Jim Mazzo: You have probably – I’m looking around. You’ve been in every stage of that, small, big, medium. So has consolidation hurt the industry?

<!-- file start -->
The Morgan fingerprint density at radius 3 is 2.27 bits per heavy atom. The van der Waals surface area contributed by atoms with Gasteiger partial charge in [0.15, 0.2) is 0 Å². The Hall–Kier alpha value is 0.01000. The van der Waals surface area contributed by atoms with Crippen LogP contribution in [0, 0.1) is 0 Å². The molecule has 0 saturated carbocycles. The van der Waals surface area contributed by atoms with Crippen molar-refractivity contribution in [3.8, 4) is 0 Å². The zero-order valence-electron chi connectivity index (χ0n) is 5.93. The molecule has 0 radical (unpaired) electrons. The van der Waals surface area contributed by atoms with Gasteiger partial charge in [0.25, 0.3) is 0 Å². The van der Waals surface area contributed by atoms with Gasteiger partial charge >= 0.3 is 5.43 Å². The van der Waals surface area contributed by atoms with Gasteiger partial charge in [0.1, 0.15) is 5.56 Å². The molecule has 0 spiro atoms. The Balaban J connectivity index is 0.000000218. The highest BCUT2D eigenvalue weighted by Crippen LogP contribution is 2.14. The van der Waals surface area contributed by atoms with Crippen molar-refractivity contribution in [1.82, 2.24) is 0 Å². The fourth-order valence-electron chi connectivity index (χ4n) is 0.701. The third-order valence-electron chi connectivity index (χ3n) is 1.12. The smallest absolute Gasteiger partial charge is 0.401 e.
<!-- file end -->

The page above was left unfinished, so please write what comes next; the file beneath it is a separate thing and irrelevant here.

Tom Frinzi: You know, first of all, I’d almost challenge: has it really consolidated? I think there’s been change of ownership, but you look across this dais, and it’s all the same companies that are still here. So I guess I challenge whether it’s really consolidated. But beyond that, no, I don’t think certainly for AMO, innovation hasn’t been stifled. Whether it was part of Allergan, whether it was stand alone or whether it was part of now Abbott, we’re proud of our pipeline. It’s probably the richest it’s been in its history, and we are looking forward to a steady cadence of innovation coming out. And I think over all three of our businesses, cataract, refractive and consumer eye health, because I think that’s a wonderful opportunity in terms of promoting ocular health. So I think innovation, this meeting proves it every 6 months when we gather. It’s alive and well, and it’s certainly alive and well in our organization. And I think from my own bias, I’m agnostic about where it comes from. Certainly, I’ve been part of the startup world, thanks to Bill, and we’ve had tremendous success. And I think big companies struggle sometimes with being able to be nimble enough to meet the needs of the marketplace. But I think there’s a healthy balance that you have to strike. And we do have a good internal program, but certainly we’re agnostic about if there’s good technology on the outside that can, as I said before, fit strategically and make a difference in terms of outcomes, we have to avail ourselves of that.